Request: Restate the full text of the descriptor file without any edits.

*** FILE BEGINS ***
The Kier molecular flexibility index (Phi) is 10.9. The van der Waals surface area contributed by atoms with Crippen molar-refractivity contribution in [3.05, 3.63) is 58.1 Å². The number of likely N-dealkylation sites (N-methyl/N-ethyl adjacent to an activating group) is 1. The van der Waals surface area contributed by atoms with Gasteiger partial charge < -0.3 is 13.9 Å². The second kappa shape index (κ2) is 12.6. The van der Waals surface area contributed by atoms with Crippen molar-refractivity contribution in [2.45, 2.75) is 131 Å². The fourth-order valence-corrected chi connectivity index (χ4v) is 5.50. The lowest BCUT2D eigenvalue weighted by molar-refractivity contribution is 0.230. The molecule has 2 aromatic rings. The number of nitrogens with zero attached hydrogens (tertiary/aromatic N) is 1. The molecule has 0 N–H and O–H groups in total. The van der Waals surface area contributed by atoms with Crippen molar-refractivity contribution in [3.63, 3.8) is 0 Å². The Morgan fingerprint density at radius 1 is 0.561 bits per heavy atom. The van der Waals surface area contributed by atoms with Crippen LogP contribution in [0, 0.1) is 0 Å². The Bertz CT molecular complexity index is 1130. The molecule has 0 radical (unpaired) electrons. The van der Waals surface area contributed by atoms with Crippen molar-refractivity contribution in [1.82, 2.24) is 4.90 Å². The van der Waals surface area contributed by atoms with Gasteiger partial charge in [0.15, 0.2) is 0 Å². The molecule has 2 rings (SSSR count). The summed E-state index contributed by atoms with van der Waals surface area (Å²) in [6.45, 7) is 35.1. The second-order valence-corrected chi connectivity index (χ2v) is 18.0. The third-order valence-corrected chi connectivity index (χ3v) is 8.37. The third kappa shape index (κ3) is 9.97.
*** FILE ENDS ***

The Kier molecular flexibility index (Phi) is 10.9. The van der Waals surface area contributed by atoms with Crippen molar-refractivity contribution in [3.05, 3.63) is 58.1 Å². The number of likely N-dealkylation sites (N-methyl/N-ethyl adjacent to an activating group) is 1. The van der Waals surface area contributed by atoms with Gasteiger partial charge < -0.3 is 13.9 Å². The second kappa shape index (κ2) is 12.6. The van der Waals surface area contributed by atoms with Crippen molar-refractivity contribution in [2.45, 2.75) is 131 Å². The fourth-order valence-corrected chi connectivity index (χ4v) is 5.50. The lowest BCUT2D eigenvalue weighted by molar-refractivity contribution is 0.230. The molecule has 2 aromatic rings. The number of nitrogens with zero attached hydrogens (tertiary/aromatic N) is 1. The molecule has 0 N–H and O–H groups in total. The van der Waals surface area contributed by atoms with Crippen molar-refractivity contribution in [3.63, 3.8) is 0 Å². The Morgan fingerprint density at radius 1 is 0.561 bits per heavy atom. The van der Waals surface area contributed by atoms with Crippen LogP contribution in [0, 0.1) is 0 Å². The Bertz CT molecular complexity index is 1130. The molecule has 0 radical (unpaired) electrons. The van der Waals surface area contributed by atoms with Crippen molar-refractivity contribution in [1.82, 2.24) is 4.90 Å². The van der Waals surface area contributed by atoms with Gasteiger partial charge in [0.15, 0.2) is 0 Å². The molecule has 2 rings (SSSR count). The summed E-state index contributed by atoms with van der Waals surface area (Å²) in [6.45, 7) is 35.1. The second-order valence-corrected chi connectivity index (χ2v) is 18.0. The third-order valence-corrected chi connectivity index (χ3v) is 8.37. The third kappa shape index (κ3) is 9.97.